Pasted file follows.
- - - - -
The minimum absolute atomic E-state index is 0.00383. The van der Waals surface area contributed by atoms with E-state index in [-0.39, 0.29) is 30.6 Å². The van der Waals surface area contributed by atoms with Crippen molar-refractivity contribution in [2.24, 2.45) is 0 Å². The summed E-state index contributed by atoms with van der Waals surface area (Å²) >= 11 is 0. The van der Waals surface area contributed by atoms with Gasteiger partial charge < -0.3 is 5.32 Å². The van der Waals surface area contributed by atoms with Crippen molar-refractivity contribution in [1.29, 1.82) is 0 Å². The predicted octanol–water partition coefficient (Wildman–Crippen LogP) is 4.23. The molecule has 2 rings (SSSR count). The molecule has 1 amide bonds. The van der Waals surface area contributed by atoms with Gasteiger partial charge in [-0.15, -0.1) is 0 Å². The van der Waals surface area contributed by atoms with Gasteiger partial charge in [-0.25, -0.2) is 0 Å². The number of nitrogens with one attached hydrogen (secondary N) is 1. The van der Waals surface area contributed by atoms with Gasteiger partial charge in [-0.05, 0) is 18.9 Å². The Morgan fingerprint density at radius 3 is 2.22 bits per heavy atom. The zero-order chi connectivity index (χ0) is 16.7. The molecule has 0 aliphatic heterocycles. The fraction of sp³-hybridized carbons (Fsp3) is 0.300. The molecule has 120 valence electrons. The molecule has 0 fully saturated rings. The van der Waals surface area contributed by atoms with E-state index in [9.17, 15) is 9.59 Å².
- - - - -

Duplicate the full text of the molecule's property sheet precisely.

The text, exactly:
The minimum absolute atomic E-state index is 0.00383. The van der Waals surface area contributed by atoms with E-state index in [-0.39, 0.29) is 30.6 Å². The van der Waals surface area contributed by atoms with Crippen molar-refractivity contribution in [2.24, 2.45) is 0 Å². The summed E-state index contributed by atoms with van der Waals surface area (Å²) >= 11 is 0. The van der Waals surface area contributed by atoms with Gasteiger partial charge < -0.3 is 5.32 Å². The van der Waals surface area contributed by atoms with Crippen molar-refractivity contribution in [1.29, 1.82) is 0 Å². The predicted octanol–water partition coefficient (Wildman–Crippen LogP) is 4.23. The molecule has 2 rings (SSSR count). The molecule has 1 amide bonds. The van der Waals surface area contributed by atoms with Gasteiger partial charge in [-0.15, -0.1) is 0 Å². The van der Waals surface area contributed by atoms with Gasteiger partial charge in [-0.25, -0.2) is 0 Å². The number of nitrogens with one attached hydrogen (secondary N) is 1. The van der Waals surface area contributed by atoms with Gasteiger partial charge in [-0.05, 0) is 18.9 Å². The Morgan fingerprint density at radius 3 is 2.22 bits per heavy atom. The zero-order chi connectivity index (χ0) is 16.7. The molecule has 0 aliphatic heterocycles. The fraction of sp³-hybridized carbons (Fsp3) is 0.300. The molecule has 120 valence electrons. The molecule has 0 fully saturated rings. The van der Waals surface area contributed by atoms with E-state index in [9.17, 15) is 9.59 Å².